Chinese credit cards

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Chinese credit cards
« on: June 13, 2020, 09:04:14 AM »
How do you get one?

And how easily can they be used and managed from outside of China? I mean, for instance, they're fairly well accepted as credit cards outside of China, but if you're using one a lot and you need to say add some cash to the account, how easily can you from overseas? Do you need PINS or phone message verification or what?

What I'm asking basically is if you had a source of RMB income inside China, and a Chinese credit card outside of China, could you put the two together and sustainably spend spend spend?

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Nolefan

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Re: Chinese credit cards
« Reply #1 on: June 13, 2020, 01:27:12 PM »
your mileage might vary but here's what i've experienced:

1- You go to your main bank, preferably Merchant's Bank or CITIC, and get a "secured" credit card.. i.e your credit limit is equivalent to a deposit you make to secure the balance. It's not a bad deal as it earns a minimum of interest and makes life easy. They're especially flexible if you're looking at a "credit limit" between 10 and 20K. That's how i got my first one.

2- Most common one is that your danwei (employer) vouches for you. It's usually quite easy and you get to keep the card even after changing jobs as long as you didn't mess up.

If there's another way, i'm not aware of it.
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Re: Chinese credit cards
« Reply #2 on: June 14, 2020, 02:06:56 AM »
I'm just so used to Chinese infrastructure being more a series of frustrating hurdles and unsustainably ad hoc bargains that it blows my mind that managing money this way might work...

Guy I know even says the times he's had to call BOC or ICBC to get a transaction authorised, IT WAS EASY!?!


 eeeeeeeeee

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Re: Chinese credit cards
« Reply #3 on: June 14, 2020, 06:52:13 PM »
But so, why CITIC or China Merchant's?

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Nolefan

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Re: Chinese credit cards
« Reply #4 on: June 15, 2020, 09:25:29 AM »
But so, why CITIC or China Merchant's?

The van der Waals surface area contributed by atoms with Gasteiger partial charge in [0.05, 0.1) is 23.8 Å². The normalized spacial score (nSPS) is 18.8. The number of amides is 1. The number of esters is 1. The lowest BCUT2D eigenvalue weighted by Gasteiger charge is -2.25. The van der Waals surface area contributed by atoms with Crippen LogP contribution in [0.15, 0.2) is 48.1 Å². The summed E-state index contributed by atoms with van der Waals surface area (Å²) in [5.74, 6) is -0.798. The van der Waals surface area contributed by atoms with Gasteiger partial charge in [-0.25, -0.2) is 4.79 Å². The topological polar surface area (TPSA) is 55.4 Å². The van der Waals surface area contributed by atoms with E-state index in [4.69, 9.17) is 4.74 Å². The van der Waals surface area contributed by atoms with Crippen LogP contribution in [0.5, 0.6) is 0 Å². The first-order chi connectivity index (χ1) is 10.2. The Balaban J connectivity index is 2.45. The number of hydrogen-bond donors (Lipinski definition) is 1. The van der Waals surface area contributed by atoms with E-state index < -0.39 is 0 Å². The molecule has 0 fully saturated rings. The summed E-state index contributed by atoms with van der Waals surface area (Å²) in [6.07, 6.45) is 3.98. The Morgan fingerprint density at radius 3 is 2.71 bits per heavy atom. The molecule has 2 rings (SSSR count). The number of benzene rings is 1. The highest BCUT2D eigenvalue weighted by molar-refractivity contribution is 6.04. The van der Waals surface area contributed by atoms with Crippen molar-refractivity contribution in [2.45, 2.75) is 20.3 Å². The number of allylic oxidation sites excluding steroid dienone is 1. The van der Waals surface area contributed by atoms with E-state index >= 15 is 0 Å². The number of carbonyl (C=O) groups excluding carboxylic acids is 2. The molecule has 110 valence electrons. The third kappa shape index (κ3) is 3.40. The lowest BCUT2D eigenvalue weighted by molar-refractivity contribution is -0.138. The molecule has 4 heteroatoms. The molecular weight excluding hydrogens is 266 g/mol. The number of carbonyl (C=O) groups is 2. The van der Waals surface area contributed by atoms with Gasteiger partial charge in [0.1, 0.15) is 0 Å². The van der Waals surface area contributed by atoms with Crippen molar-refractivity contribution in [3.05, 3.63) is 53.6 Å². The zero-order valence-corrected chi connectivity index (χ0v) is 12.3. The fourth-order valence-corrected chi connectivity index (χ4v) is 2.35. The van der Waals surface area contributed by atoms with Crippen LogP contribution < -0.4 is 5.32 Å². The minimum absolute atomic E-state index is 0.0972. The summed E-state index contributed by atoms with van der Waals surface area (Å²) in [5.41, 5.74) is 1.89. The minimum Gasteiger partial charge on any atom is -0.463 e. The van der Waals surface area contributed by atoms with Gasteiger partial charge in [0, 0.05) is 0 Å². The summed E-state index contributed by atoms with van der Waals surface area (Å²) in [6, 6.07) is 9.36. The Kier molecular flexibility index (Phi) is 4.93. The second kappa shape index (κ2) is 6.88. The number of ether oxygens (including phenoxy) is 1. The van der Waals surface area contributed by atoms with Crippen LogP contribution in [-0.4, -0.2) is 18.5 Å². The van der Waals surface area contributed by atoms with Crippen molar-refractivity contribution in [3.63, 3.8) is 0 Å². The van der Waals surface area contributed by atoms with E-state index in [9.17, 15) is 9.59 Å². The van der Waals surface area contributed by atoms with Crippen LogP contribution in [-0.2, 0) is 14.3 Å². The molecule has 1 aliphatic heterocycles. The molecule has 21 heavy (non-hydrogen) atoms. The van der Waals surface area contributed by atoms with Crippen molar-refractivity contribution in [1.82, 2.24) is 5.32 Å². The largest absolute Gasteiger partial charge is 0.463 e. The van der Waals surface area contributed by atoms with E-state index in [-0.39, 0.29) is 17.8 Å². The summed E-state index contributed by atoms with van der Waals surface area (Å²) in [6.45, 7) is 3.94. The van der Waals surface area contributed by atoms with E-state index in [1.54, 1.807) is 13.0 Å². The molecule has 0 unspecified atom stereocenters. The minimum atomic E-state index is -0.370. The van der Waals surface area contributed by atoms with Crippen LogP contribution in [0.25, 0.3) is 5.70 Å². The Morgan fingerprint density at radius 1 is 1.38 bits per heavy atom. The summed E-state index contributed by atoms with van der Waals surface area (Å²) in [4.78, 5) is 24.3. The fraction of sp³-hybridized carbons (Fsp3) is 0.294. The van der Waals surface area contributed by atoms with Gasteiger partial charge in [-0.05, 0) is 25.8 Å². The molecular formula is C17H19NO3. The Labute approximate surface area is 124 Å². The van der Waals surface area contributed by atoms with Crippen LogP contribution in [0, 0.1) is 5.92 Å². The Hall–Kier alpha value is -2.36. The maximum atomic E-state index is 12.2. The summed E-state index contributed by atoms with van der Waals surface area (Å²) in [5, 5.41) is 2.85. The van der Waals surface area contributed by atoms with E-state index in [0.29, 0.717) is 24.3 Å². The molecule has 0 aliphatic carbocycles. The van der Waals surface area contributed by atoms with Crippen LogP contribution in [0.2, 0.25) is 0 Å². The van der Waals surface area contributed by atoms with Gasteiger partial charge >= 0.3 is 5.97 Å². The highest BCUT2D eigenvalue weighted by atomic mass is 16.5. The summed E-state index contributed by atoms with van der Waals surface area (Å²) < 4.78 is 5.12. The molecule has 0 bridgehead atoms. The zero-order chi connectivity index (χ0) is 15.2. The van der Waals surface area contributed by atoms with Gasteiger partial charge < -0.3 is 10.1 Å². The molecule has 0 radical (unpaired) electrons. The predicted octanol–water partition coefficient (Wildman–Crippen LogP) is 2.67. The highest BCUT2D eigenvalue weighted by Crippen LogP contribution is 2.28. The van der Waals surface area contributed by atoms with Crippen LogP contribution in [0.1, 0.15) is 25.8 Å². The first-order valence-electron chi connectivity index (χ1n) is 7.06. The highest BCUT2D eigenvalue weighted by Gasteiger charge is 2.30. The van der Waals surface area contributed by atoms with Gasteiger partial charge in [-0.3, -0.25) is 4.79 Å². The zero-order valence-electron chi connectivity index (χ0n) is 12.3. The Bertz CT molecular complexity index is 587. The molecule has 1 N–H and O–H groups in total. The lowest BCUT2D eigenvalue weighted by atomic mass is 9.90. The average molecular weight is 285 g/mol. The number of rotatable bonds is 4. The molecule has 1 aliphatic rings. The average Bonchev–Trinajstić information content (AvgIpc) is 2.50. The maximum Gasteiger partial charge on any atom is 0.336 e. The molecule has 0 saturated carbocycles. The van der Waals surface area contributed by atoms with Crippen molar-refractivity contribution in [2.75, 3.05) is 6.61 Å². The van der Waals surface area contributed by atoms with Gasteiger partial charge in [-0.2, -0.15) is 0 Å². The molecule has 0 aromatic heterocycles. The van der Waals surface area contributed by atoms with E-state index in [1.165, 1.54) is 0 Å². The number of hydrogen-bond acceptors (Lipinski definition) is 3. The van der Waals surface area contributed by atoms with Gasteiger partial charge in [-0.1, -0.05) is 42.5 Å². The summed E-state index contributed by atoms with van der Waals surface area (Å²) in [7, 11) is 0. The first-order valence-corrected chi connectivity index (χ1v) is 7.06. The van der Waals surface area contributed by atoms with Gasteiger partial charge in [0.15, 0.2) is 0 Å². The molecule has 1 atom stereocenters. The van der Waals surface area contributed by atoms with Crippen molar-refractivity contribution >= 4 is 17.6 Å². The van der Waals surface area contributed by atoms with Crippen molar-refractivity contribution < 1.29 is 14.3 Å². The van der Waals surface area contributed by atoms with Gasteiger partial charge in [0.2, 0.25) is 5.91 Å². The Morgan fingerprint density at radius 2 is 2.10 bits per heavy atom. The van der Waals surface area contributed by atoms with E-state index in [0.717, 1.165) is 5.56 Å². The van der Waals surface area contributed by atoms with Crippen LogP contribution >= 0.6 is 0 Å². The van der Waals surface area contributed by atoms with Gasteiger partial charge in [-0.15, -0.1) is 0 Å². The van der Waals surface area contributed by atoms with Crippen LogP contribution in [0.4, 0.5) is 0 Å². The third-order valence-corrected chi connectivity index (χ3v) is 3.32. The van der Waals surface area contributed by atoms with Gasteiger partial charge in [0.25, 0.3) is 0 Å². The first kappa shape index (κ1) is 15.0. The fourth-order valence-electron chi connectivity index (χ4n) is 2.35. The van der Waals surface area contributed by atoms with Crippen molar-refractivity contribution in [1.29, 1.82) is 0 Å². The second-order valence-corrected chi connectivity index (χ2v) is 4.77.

again, my experience in Beijing.
They both have modern backends and SOP practices. CITIC is arguably bigger than BoC and handles a lot more international business.
CMB is the most modern of the big 5 with great customer service. It's also the most outward looking as it sets to differentiate itself from the rest of the pack. They were the first Chinese bank with an English customer service and website for years before the advent of apps.

As far as ICBC, I don't know anyone that opened or uses an account there by choice. They're very much tied to corporations (salary payments, corporate accounts etc..) and they excel at it, but when it comes to personal accounts, they've got the monopoly on "meiyou" and "buxin"


Now of course, like with anything in the big silly, your mileage might vary. It also depends on whatever 16 year old is sitting behind the counter, if they had a bad day etc etc etc... you get my drift.
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El Macho

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Re: Chinese credit cards
« Reply #5 on: June 15, 2020, 07:48:12 PM »
I got one in Beijing (a long time ago) at Merchant's Bank with a letter from my employer stating where I worked and what I earned per month. Courier delivered the CC a few days later.

Like Noles says, had great phone customer service in English. My wife had a card, too, and I could always get to a rep faster on the English line than she could on the Chinese line.

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AMonk

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Re: Chinese credit cards
« Reply #6 on: June 15, 2020, 11:18:28 PM »
My wife had a card, too, and I could always get to a rep faster on the English line than she could on the Chinese line.

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Re: Chinese credit cards
« Reply #7 on: June 16, 2020, 04:49:02 PM »
I never had any major issues with ICBC.  They're slow, but the only time they ever really let me down was by not being bright enough to be able to handle a US Treasury Department check.  I've personally used ICBC ATM cards in the US.  Not all US ATMs take them, but some do.

My wife has accounts with a number of banks.  The credit card she's happiest with is from ICBC.  That's also where she set up a credit card for our daughter when she went to the US as an exchange student.

I suspect the different experience Noles had is based on how things are run at the provincial (or equivalent) level.  With HK hosting so many foreign banks so close by, I think the increased competition pressured ICBC to provide better service.
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